We address the problem of selecting the best of a set of units based on a criterion variable, when its value is recorded for every unit subject to estimation, measurement, or another source of error. The solution is constructed in a decision-theoretical framework, incorporating the consequences (ramifications) of the various kinds of error that can be committed. The related problems of classifying the units to a small number of groups and ranking them are solved by a similar approach. An application is presented involving retention rates in the undergraduate courses of a university.
To assess the direct and indirect effect of an intervention, multilevel 2-1-1 studies with intervention randomized at the upper (class) level and mediator and outcome measured at the lower (student) level are frequently used in educational research. In such studies, the mediation process may flow through the student-level mediator (the within indirect effect) or a class-aggregated mediator (the contextual indirect effect). In this article, we cast mediation analysis within the counterfactual framework and clarify the assumptions that are needed to identify the within and contextual indirect effect. We show that unlike the contextual indirect effect, the within indirect effect can be unbiasedly estimated in linear models in the presence of unmeasured confounders of the mediator–outcome relationship at the upper level that exert additive effects on mediator and outcome. When unmeasured confounding occurs at the individual level, both indirect effects are no longer identified. We propose sensitivity analyses to assess the robustness of the within and contextual indirect effect under lower and upper-level confounding, respectively.
Multilevel modeling techniques are becoming more popular in handling data with multilevel structure in educational and behavioral research. Recently, researchers have paid more attention to cross-classified data structure that naturally arises in educational settings. However, unlike traditional single-level research, methodological studies about multilevel effect size have been rare and those that have recently appeared had an emphasis on strictly hierarchical data structure. This article extends the work on multilevel standardized mean differences from strictly hierarchical structure to both fully and partially cross-classified structures. Analytically derived formulae for calculating effect sizes and the corresponding sampling variances (or standard errors) are presented, verified by simulation results, and illustrated with real data examples. Implications for primary research studies and meta-analyses are discussed.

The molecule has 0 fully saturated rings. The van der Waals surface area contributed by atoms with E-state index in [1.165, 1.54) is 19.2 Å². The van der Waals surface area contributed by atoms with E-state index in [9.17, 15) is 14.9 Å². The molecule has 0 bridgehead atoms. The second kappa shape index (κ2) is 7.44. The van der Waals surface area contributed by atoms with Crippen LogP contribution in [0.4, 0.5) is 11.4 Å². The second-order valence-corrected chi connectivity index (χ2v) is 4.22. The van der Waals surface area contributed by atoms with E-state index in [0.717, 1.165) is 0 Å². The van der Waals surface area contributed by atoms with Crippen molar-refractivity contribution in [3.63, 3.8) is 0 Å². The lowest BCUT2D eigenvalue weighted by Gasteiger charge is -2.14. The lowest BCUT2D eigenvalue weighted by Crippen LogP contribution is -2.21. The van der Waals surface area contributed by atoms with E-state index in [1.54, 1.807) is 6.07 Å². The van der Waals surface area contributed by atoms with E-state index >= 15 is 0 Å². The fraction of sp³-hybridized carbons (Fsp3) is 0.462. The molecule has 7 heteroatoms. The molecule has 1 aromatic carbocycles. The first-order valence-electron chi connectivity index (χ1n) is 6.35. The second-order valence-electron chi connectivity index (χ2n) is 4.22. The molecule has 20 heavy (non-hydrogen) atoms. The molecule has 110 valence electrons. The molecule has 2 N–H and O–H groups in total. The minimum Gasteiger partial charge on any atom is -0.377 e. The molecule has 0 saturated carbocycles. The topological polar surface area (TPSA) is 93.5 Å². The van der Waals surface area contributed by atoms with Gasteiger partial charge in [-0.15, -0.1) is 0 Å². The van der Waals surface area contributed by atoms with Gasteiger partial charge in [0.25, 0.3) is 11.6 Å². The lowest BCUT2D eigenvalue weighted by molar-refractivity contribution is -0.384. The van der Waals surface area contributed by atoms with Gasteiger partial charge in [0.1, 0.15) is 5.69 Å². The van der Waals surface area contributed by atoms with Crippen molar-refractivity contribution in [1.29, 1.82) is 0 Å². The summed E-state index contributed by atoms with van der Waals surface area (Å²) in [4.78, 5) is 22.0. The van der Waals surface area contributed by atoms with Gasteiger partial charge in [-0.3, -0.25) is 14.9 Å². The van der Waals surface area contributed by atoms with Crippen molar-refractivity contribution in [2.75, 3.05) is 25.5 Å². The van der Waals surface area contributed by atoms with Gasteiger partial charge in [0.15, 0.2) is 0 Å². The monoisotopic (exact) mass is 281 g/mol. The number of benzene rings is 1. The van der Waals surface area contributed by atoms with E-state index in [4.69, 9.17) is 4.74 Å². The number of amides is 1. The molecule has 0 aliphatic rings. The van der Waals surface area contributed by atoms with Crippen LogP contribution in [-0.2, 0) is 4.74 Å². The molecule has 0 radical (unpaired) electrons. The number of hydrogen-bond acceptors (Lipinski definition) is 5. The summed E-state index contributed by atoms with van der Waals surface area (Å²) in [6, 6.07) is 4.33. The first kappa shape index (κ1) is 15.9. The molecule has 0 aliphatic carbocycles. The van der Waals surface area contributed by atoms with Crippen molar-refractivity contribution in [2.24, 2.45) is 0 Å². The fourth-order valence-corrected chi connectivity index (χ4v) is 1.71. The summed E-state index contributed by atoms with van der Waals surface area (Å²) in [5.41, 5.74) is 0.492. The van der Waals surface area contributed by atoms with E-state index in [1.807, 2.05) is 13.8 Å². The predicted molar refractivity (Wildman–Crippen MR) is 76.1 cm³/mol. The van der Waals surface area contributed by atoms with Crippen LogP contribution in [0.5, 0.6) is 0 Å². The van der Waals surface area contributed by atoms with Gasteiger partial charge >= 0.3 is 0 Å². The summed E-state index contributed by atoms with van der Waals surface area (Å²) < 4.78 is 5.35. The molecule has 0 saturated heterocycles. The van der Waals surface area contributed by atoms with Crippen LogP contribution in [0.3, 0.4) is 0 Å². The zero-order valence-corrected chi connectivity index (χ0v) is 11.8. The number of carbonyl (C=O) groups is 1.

Second-order item response theory models have been used for assessments consisting of several domains, such as content areas. We extend the second-order model to a third-order model for assessments that include subdomains nested in domains. Using a graphical model framework, it is shown how the model does not suffer from the curse of multidimensionality. We apply unidimensional, second-order, and third-order item response models to the 2007 Trends in International Mathematics and Science Study. Our findings suggest that deviations from unidimensionality are more pronounced at the content domain level than at the cognitive domain level and that deviations from unidimensionality at the content domain level become negligible after taking into account topic areas.